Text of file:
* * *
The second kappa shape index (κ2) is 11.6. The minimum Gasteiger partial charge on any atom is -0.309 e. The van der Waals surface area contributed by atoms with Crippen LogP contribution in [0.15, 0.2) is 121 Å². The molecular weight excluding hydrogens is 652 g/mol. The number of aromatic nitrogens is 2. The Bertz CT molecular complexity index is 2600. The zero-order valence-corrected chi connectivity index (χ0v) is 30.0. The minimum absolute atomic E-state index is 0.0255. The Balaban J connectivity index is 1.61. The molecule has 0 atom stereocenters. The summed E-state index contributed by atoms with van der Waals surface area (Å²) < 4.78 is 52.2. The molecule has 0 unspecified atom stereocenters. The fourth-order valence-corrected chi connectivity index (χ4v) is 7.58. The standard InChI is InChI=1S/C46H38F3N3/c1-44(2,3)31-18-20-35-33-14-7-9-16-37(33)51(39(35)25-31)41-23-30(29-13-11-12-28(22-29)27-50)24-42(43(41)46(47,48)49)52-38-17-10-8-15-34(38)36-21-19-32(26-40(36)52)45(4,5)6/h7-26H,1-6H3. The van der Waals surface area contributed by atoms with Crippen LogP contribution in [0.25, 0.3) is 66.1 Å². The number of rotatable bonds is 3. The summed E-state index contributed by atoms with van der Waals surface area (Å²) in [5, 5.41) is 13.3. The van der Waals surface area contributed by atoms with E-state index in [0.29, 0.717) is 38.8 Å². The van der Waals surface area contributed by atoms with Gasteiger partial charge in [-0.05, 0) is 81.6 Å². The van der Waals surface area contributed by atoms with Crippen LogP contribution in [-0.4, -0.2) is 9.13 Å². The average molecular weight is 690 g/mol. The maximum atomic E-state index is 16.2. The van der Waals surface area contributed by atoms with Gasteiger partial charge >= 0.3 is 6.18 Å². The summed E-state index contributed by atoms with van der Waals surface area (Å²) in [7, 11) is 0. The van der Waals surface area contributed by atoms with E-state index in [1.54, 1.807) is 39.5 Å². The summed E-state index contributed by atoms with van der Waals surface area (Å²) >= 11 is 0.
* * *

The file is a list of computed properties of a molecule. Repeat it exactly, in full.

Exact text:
The second kappa shape index (κ2) is 11.6. The minimum Gasteiger partial charge on any atom is -0.309 e. The van der Waals surface area contributed by atoms with Crippen LogP contribution in [0.15, 0.2) is 121 Å². The molecular weight excluding hydrogens is 652 g/mol. The number of aromatic nitrogens is 2. The Bertz CT molecular complexity index is 2600. The zero-order valence-corrected chi connectivity index (χ0v) is 30.0. The minimum absolute atomic E-state index is 0.0255. The Balaban J connectivity index is 1.61. The molecule has 0 atom stereocenters. The summed E-state index contributed by atoms with van der Waals surface area (Å²) < 4.78 is 52.2. The molecule has 0 unspecified atom stereocenters. The fourth-order valence-corrected chi connectivity index (χ4v) is 7.58. The standard InChI is InChI=1S/C46H38F3N3/c1-44(2,3)31-18-20-35-33-14-7-9-16-37(33)51(39(35)25-31)41-23-30(29-13-11-12-28(22-29)27-50)24-42(43(41)46(47,48)49)52-38-17-10-8-15-34(38)36-21-19-32(26-40(36)52)45(4,5)6/h7-26H,1-6H3. The van der Waals surface area contributed by atoms with Crippen LogP contribution in [0.25, 0.3) is 66.1 Å². The number of rotatable bonds is 3. The summed E-state index contributed by atoms with van der Waals surface area (Å²) in [5, 5.41) is 13.3. The van der Waals surface area contributed by atoms with E-state index in [0.29, 0.717) is 38.8 Å². The van der Waals surface area contributed by atoms with Gasteiger partial charge in [-0.05, 0) is 81.6 Å². The van der Waals surface area contributed by atoms with Crippen LogP contribution in [-0.4, -0.2) is 9.13 Å². The average molecular weight is 690 g/mol. The maximum atomic E-state index is 16.2. The van der Waals surface area contributed by atoms with Gasteiger partial charge >= 0.3 is 6.18 Å². The summed E-state index contributed by atoms with van der Waals surface area (Å²) in [7, 11) is 0. The van der Waals surface area contributed by atoms with E-state index in [1.54, 1.807) is 39.5 Å². The summed E-state index contributed by atoms with van der Waals surface area (Å²) >= 11 is 0.